A crippling problem in K-12 schooling is the sequential, enthusiastic embrace of "innovations"... that... never... quite... pan... out. One legacy is the justified skepticism that greets the over-the-top promises for each new advance and new generation of devices.
The problem, though, is not with technology itself. It's with the simple-minded, reflexive, and generally inept way in which we've failed to use technology to rethink teaching and learning. In fact, I'd argue, the last ed tech innovation to be seamlessly and widely integrated into classrooms in a way that dramatically allowed teachers and students to make better use of their time was... the book. (And, let's recall that, five centuries ago, plenty of educators raised bloody hell about the perils of students learning from books instead of from their teachers.)
This is what makes so many of today's most-discussed ventures -- from Florida Virtual to School of One to Rocketship to Khan Academy -- so intriguing. These are very explicit efforts to not merely strap devices and tools to the familiar classroom, but to see how we might use these technologies to rethink schooling, teaching, and learning. The Khan Academy, for instance, uses YouTube-style videos to make it possible for students to learn science and math at home.
That said, these efforts are imperiled by their own success. There's a common failure to recognize that exploring opportunities to rethink instructional delivery is totally apart from doing instruction well. (For instance, the mere fact that you've invented the book doesn't mean you've got a good tool for learning - it matters whether what students are reading is informative and interesting.) Yet, accounts of the Khan Academy tend to wax rhapsodic about the fact that students can now access a library of instructional videos, without much wondering about the instructional quality or pedagogical savvy of the videos.
This is where the Sal Khans and traditional classroom expertise can happily coexist. Entrepreneurs like Khan are doing invaluable work pioneering new ways for educators to deliver instruction and mentor students, but there's little reason to think that non-educators are the best bets to craft effective lessons that leverage such opportunities. Khan has popularized a new capability that, for disheartening reasons, no traditional pedagogue, school district, or school of education saw fit to pioneer. Yet there's no more reason to expect that the guy who dreamed up the Khan Academy would be the best bet to fill its offerings than would be to think that the folks who built Apple's App Store ought to create all the apps to fill it. The genius of these innovations is the way they allow others to more readily share their craftsmanship and expertise.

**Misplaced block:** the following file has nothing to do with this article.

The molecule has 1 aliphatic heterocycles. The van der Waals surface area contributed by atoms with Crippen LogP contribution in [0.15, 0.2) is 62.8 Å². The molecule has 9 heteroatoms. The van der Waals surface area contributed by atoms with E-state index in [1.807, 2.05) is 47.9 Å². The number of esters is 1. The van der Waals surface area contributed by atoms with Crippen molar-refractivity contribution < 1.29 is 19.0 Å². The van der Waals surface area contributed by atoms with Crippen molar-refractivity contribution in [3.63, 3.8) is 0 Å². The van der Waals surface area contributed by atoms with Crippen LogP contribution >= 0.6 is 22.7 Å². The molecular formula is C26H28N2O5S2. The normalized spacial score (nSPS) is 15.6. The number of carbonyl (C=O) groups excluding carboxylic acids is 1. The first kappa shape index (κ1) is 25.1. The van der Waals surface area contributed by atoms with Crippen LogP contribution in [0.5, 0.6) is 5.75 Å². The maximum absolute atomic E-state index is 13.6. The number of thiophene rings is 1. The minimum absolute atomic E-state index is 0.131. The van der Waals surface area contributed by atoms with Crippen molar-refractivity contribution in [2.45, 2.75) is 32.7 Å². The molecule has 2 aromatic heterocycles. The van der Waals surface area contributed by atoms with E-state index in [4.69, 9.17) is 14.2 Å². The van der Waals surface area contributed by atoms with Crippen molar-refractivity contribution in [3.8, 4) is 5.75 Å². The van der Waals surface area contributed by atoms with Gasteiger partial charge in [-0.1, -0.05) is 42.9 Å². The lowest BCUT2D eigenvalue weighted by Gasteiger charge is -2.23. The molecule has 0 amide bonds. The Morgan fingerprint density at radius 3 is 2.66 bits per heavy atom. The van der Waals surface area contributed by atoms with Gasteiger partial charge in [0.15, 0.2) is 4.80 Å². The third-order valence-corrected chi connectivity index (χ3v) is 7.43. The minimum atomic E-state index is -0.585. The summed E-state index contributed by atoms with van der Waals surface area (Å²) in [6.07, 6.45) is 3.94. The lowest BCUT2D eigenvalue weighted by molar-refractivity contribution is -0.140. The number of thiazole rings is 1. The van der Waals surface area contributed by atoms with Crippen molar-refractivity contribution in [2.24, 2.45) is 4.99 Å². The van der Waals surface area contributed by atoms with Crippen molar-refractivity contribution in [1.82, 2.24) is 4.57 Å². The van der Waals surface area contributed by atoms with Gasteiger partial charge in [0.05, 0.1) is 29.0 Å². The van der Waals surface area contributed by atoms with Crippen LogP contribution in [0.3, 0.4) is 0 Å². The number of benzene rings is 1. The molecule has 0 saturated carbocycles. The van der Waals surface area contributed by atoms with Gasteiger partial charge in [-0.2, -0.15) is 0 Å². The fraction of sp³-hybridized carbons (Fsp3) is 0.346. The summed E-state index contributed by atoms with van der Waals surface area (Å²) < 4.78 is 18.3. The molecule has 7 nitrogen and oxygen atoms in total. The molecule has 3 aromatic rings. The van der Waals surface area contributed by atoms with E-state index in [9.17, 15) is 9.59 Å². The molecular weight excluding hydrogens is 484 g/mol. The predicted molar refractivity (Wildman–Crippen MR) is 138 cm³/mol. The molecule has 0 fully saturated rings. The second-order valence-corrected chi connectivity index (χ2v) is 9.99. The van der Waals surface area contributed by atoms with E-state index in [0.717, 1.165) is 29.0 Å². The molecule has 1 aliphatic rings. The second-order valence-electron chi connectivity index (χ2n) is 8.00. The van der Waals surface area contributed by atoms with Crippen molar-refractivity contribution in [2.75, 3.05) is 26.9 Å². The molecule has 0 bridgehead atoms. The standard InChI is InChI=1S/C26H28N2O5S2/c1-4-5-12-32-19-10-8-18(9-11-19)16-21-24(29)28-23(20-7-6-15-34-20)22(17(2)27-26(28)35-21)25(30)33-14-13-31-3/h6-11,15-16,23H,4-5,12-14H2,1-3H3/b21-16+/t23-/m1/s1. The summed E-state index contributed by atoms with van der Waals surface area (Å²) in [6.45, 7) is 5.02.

Indeed, there are seasoned educators, curriculum designers, mentors, and the rest who may be far better bets to craft terrific lessons, especially if we start thinking in terms of the national equivalent of "Star Search." In other words, rather than expecting the folks who developed the App Store to also be the best bet to create each app, we're thinking about the App Store as a terrific platform-- and an opportunity for talented people to start showing what they've got.
That's why I'm cheering what this pair of associate professors from Michigan's Grand Valley State University have done, in taking an acerbic look at particular Khan Academy lessons. Back in June, the two professors, Dave Coffey and John Golden, posted a video in the style of classic fave Mystery Science Theater 3000 that shredded a Khan mathematics lesson. As Ed Week's Katie Ash reported, ["[They] pointed out areas where [Khan] could improve his pedagogy, generally poking fun at the Khan Academy and its trove of videos." I first learned of this whole thing while on blog break, when Coffey and Golden's video had already been viewed over 20,000 times.
Ash reported back in early July, "The Khan Academy immediately pulled the math video in question and posted two separate videos explaining the concept, implementing many of the changes suggested by the professors in their satirical video. A few days later, the Khan Academy released yet another video dealing with the same subject and addressing more of the professors' concerns."
This is what's desperately needed. Instead of Khan hagiography from enthusiasts or mean-spirited attacks by critics, we'd be a helluva lot better off if we recognized that the YouTube-enabled "flipped classroom" is nothing more than a natural extension of the book-enabled "flipped classroom" (whence kids can learn at home by reading, even when they're not in the classroom with their teacher). It's not a solution. It's not a fix. It's an opportunity that we can use in smarter and dumber ways. Khan deserves kudos for helping to systematize and popularize a way to build a viable platform. But what's needed now is tough-minded scrutiny of the actual content, and fierce efforts to figure out how to best use that platform to help make available an array of smart, diverse, informative, and interesting lessons. Folks like Coffey and Golden have an invaluable role to play in that process. I'm delighted to see them taking this on, and I hope a lot more academics and educators follow their lead.